Drawing Dynamic Manga Characters: A Guide
Written by  Daisie Team
Published on 7 min read


  1. Drawing Basics for Manga Characters
  2. Character Design Principles
  3. Facial Features and Expressions
  4. Drawing Dynamic Poses
  5. Character Costumes and Styles
  6. Adding Shading and Textures
  7. Capturing Emotion in Scenes
  8. Creating Interesting Backgrounds

Imagine you're drawing a manga character, and you want to portray them in the middle of a thrilling action sequence. But how do you capture that sense of motion in a still image? In this guide, we'll explore how to draw a manga character in motion, making your characters burst into life on the page.

Drawing Basics for Manga Characters

Before we dive into the dynamic movement, let's start with the basics. Drawing manga characters involves understanding a few key principles:

  • Body Proportions: Typically, manga characters are seven to eight heads tall. This gives them their distinctive, elongated appearance. You might want to start by drawing a stick figure as a base, ensuring you get the proportions right from the get-go.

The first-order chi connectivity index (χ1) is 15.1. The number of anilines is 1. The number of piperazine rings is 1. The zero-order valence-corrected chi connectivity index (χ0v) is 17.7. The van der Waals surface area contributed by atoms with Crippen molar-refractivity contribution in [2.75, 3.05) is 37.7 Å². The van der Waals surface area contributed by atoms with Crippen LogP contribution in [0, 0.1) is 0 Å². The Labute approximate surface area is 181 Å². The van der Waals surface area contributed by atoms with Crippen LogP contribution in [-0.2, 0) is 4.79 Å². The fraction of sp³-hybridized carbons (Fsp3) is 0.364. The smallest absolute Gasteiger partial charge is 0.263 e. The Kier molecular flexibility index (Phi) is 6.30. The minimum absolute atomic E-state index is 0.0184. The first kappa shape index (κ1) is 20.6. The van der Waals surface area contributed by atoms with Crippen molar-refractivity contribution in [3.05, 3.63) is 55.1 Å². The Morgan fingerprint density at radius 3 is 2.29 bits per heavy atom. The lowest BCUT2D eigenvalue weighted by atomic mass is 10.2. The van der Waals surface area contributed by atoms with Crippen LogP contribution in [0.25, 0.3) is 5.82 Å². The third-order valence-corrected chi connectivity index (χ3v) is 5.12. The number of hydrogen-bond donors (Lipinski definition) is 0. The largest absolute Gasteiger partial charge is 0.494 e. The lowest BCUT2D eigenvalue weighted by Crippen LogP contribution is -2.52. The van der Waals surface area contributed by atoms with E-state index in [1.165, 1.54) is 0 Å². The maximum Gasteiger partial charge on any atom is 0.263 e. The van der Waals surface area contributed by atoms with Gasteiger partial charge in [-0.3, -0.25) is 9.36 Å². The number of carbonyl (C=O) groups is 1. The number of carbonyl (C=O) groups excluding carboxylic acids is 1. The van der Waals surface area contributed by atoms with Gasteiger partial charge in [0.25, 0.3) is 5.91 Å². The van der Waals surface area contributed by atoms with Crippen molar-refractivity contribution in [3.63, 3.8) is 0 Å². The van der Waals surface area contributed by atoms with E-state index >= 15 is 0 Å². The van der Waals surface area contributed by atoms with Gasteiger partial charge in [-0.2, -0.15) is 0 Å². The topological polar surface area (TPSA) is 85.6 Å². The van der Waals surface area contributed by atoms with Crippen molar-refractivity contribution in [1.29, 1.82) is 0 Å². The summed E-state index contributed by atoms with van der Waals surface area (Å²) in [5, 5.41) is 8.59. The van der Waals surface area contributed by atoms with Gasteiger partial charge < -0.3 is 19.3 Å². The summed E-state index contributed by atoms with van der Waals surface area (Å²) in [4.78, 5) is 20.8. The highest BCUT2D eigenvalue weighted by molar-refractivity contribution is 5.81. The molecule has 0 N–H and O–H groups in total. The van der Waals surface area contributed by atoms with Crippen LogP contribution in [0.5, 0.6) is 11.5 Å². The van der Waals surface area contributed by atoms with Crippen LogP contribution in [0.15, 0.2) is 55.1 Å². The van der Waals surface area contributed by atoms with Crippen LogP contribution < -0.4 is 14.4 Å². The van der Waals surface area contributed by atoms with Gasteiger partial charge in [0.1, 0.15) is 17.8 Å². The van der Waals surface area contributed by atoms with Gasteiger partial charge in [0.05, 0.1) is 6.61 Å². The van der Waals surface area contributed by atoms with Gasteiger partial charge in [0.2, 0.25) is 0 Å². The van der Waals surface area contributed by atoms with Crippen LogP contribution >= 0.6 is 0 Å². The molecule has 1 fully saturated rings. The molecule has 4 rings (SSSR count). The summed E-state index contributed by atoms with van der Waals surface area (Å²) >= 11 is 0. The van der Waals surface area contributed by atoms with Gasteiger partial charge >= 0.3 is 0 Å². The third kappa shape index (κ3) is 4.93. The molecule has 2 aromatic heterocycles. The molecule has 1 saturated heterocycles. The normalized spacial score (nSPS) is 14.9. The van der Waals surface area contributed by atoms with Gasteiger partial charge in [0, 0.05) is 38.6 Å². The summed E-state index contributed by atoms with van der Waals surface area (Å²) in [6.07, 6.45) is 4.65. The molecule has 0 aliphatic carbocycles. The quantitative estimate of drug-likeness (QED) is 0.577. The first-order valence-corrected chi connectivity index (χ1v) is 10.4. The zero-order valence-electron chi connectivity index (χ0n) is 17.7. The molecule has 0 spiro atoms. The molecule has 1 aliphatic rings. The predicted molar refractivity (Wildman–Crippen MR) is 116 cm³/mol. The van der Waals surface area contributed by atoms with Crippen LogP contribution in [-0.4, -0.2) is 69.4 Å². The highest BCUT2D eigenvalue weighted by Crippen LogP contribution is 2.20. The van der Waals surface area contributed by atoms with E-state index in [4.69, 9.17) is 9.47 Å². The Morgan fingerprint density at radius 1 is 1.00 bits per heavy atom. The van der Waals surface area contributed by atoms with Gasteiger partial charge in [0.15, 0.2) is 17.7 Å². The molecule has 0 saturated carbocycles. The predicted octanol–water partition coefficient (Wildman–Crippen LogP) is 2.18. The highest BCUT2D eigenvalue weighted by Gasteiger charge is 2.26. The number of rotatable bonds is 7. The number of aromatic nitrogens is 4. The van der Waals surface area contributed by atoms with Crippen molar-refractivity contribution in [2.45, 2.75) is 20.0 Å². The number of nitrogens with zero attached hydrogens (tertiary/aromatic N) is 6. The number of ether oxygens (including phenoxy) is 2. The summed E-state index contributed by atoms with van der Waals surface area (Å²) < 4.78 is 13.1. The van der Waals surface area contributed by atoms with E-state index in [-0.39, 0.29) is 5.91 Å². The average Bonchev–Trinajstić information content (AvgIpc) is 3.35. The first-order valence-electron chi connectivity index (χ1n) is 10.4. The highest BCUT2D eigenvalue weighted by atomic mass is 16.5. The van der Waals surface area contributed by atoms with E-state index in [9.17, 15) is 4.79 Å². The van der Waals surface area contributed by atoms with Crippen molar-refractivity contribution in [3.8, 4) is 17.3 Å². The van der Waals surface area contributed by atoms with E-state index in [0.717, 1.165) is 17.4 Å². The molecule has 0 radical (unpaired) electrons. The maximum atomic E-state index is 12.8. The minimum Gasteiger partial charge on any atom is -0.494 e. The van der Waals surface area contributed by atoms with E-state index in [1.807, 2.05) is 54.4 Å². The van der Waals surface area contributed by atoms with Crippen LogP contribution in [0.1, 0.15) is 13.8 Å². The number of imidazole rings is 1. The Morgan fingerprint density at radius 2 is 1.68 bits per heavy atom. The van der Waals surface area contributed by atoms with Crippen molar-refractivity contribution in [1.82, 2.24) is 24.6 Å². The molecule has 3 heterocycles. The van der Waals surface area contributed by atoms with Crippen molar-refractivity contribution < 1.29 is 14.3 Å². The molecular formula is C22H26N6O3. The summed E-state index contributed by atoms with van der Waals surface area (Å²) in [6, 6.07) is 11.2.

• Line Art: Sharp, clean lines are a hallmark of manga art. When drawing, consider your line weight: lighter lines give a sense of distance or lightness, while thicker, heavier lines suggest closeness or weight. This will be particularly useful when we discuss how to draw a manga character in motion later on.
  • Understanding Anatomy: Even though manga characters often have stylized, exaggerated features, a basic understanding of human anatomy helps in creating believable poses. This includes knowing how joints bend and muscles flex.

Now that you've got a handle on these basic principles, you're one step closer to bringing your manga character to life with dynamic motion. It's like learning to walk before you run, or in our case, learning to stand before you leap into action! So, let's move on to the next stage—designing your character.

Character Design Principles

Designing a character is like preparing for a role in a play: you need to know who they are, what they like, and how they move. Here's what to keep in mind: